With Howard in fold, Rockets ready to contend
The Houston Rockets landed the biggest prize in the offseason: a seven-time All-Star, three-time Defensive Player of the Year and Superman in training, Dwight Howard.
The most attractive free agent this summer, Howard signed with the Rockets, spurning his incumbent Los Angeles Lakers and the upstart Golden State Warriors.
"This is very special. Words really can't explain how I feel about being here," Howard said. "It is a fresh start, a clean slate. I am looking forward to doing it in Houston with these beautiful fans behind me. I think it is going to be great. I am looking forward to embracing this city and giving them everything I got."
Howard's one season in Hollywood was not glamorous. The Lakers played well below expectations, squeaked into the playoffs and disbanded, due in large part, to Howard's departure.
Through the disappointment of the 2012-13 campaign, Howard's numbers dipped, but were still extraordinary. He averaged 17.1 ppg (down almost 3.0 ppg from the previous season), but led the NBA in rebounding with 12.4 per game and finished fifth in the league in blocked shots at 2.45 a contest.
The numbers and the underachieving weren't the truly alarming facets of Howard's season with the Lakers. It was that Howard continued to appear like a malcontent and a problem. He clashed with Kobe Bryant about his role in the offense and within the team.
But Howard gets a fresh start with one of last season's most surprising teams. Just before the regular season, the Rockets acquired James Harden from the Oklahoma City Thunder for peanuts. He turned into an All-Star, one of the top- five best scorers in the league and one of its top players.
Houston made the postseason with relative ease and even took a few games from the top-seeded Oklahoma City Thunder.
Who's In/Who's Out
Additions: Dwight Howard, Omri Casspi, Ronnie Brewer, Marcus Camby, Reggie Williams, Isaiah Canaan, Robert Covington, B.J. Young, Jordan Henriquez
Losses: Thomas Robinson, Royce White, Carlos Delfino, James Anderson, Tim Ohlbrecht, Daequan Cook
The Rockets were the NBA's second-highest scoring team and one of the most storied three-point shooting teams in history. They'll be good offensively again.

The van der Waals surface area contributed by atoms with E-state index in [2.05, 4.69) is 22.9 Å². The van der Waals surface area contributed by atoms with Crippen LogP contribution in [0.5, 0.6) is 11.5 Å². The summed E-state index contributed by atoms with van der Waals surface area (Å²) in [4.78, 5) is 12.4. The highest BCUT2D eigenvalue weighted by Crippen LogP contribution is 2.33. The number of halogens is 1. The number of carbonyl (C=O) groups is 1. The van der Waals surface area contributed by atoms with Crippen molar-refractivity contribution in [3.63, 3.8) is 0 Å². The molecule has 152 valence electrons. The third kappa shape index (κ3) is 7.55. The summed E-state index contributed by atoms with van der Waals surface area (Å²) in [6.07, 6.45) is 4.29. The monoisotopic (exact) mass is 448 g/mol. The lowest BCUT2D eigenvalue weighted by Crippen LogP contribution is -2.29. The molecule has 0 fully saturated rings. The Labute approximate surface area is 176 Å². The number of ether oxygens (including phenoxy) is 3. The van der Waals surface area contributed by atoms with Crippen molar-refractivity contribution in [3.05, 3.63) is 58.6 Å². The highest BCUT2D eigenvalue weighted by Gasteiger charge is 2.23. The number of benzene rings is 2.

The Best in the West?
Rocketing Up the Standings
Fighting For A High Seed
Up and Coming
Defensively, Houston finished 28th in a 30-team league in opponents' scoring.
Howard can change that stat and quickly.
Defensively, he'll improve this group immeasurably considering he is probably the league's best rim protector. The up-tempo style the Rockets play doesn't seem to suit Howard's game, but he can run the floor for cheap baskets and when they slow down, Howard can kick to open shooters, which makes Houston incredibly difficult to defend.
Harden is alsospectacular. He averaged 25.9 ppg, 5.8 apg and 4.9 rpg, all career highs. (His minutes also were a career-best 38.3 per game.) Harden is not just a great scorer and shooter (37 percent from 3-point range), but a great facilitator. Those assist numbers are high for an off-guard.
Harden and Howard may be the best inside-outside punch in the enitre NBA.
Holdovers Chandler Parsons, Omer Asik and Jeremy Lin round out a very good starting five.
The Not So Good
Howard is notoriously moddy and is gaining a big reputation as a coach killer.
Just ask Stan Van Gundy and Mike D'Antoni.
Hopefully he stays happy and doesn't become a thorn in Kevin McHale's side because an unhappy Howard could seriously derail the momentum this team gathered last year.
The bench depth is also a bit of an issue.
What To Expect
This team is certainly playoff bound, but are they contenders?
With no natural power forward and some question marks on the bench, probably not.
The Rockets are relying on Howard to change their defense and he's capable, but, despite the nickname, he's not Superman. The on-the-ball defense needs to improve drastically.
Expect Houston to still be in the top five offensively. They are loaded on offense. Don't expect much of a decline from Harden and Parsons' numbers could grow.
The NBA is a superstar-driven league and with Harden and Howard, the Rockets have two. They are closer than ever and give General Manager Daryl Morey credit for turning a dreadful roster into a top-10 in the league.
The Rockets could host a first-round playoff series, but they're just not quite at the championship door.